Identification of the binding roles of terminal and internal glycan epitopes using enzymatically synthesized N-glycans containing tandem epitopes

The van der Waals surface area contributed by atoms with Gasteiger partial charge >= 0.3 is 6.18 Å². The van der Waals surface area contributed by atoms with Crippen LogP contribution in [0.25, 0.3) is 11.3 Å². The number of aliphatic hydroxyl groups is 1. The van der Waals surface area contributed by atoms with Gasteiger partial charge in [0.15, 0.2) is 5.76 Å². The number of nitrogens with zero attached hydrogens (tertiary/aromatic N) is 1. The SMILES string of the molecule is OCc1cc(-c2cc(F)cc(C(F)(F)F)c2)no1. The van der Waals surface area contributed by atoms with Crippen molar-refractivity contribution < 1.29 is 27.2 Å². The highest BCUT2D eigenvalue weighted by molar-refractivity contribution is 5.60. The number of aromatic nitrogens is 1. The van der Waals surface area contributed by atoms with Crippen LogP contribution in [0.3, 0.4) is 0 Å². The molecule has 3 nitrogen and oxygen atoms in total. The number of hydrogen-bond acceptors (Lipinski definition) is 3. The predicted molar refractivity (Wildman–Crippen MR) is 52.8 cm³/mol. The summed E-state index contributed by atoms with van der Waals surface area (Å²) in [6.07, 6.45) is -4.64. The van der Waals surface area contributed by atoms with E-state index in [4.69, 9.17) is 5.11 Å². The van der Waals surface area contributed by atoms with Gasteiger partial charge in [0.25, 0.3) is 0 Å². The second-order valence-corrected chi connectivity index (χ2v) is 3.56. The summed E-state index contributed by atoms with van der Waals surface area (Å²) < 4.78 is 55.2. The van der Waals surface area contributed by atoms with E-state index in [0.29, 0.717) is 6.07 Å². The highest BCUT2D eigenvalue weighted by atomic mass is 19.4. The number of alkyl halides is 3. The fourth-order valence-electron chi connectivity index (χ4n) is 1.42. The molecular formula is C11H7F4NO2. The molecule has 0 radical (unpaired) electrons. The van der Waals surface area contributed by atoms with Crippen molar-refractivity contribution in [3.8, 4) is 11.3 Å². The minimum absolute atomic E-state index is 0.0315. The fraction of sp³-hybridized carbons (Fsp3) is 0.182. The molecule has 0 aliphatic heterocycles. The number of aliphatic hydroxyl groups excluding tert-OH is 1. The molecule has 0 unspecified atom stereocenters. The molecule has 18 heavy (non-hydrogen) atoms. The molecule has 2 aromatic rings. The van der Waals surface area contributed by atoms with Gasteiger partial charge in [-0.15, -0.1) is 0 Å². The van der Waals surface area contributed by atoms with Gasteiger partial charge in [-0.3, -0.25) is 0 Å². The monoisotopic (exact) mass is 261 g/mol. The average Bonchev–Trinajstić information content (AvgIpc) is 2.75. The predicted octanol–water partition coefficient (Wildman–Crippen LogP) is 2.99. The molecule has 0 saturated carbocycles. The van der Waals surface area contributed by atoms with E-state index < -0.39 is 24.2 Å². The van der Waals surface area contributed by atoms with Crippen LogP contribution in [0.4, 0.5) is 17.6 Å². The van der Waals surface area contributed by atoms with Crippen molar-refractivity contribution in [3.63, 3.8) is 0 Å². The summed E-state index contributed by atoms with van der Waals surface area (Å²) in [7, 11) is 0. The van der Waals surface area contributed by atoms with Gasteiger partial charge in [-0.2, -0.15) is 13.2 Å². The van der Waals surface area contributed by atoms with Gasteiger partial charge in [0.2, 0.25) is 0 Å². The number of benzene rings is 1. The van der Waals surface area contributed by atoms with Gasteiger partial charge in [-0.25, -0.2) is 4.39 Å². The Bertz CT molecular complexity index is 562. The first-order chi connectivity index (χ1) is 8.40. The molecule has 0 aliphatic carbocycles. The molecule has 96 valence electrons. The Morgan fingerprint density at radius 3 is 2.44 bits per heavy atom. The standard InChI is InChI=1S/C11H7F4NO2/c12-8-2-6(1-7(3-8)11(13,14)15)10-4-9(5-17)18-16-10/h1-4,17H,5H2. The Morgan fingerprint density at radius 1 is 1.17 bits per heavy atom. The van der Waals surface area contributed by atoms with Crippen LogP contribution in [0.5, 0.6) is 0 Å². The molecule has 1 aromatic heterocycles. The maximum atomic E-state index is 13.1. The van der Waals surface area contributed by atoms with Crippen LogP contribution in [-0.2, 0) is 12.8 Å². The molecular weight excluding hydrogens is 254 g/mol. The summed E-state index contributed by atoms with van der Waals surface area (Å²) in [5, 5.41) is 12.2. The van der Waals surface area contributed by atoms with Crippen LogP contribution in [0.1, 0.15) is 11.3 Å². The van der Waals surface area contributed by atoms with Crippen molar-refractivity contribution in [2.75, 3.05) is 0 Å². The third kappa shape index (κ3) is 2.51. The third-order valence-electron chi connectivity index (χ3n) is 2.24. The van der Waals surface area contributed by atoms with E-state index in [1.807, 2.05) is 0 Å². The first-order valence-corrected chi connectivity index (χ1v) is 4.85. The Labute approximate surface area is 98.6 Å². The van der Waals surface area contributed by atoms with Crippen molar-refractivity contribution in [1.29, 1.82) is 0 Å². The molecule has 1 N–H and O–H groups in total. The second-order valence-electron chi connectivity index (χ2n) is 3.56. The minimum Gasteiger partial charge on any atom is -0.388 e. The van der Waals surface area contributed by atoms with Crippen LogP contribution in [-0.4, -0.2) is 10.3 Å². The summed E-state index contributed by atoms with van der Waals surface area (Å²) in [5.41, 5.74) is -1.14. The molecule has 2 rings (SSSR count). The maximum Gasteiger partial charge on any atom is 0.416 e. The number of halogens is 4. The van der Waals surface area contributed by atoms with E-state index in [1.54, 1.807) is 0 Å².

Glycans play diverse roles in a wide range of biological processes. Research on glycan-binding events is essential for learning their biological and pathological functions. However, the functions of terminal and internal glycan epitopes exhibited during binding with glycan-binding proteins (GBPs) and/or viruses need to be further identified. Therefore, a focused library of 36 biantennary asparagine (Asn)-linked glycans with some presenting tandem glycan epitopes was synthesized via a combined Core Isolation/Enzymatic Extension (CIEE) and one-pot multienzyme (OPME) synthetic strategy. These N-glycans include those containing a terminal sialyl N-acetyllactosamine (LacNAc), sialyl Lewis x (sLex) and Siaα2–8-Siaα2–3/6-R structures with N-acetylneuraminic acid (Neu5Ac) or N-glycolylneuraminic acid (Neu5Gc) sialic acid form, LacNAc, Lewis x (Lex), α-Gal, and Galα1–3-Lex; and tandem epitopes including α-Gal, Lex, Galα1–3-Lex, LacNAc, and sialyl LacNAc, presented with an internal sialyl LacNAc or 1–2 repeats of an internal LacNAc or Lex component. They were synthesized in milligram-scale, purified to over 98% purity, and used to prepare a glycan microarray. Binding studies using selected plant lectins, antibodies, and viruses demonstrated, for the first time, that when interpreting the binding between glycans and GBPs/viruses, not only the structure of the terminal glycan epitopes, but also the internal epitopes and/or modifications of terminal epitopes needs to be taken into account.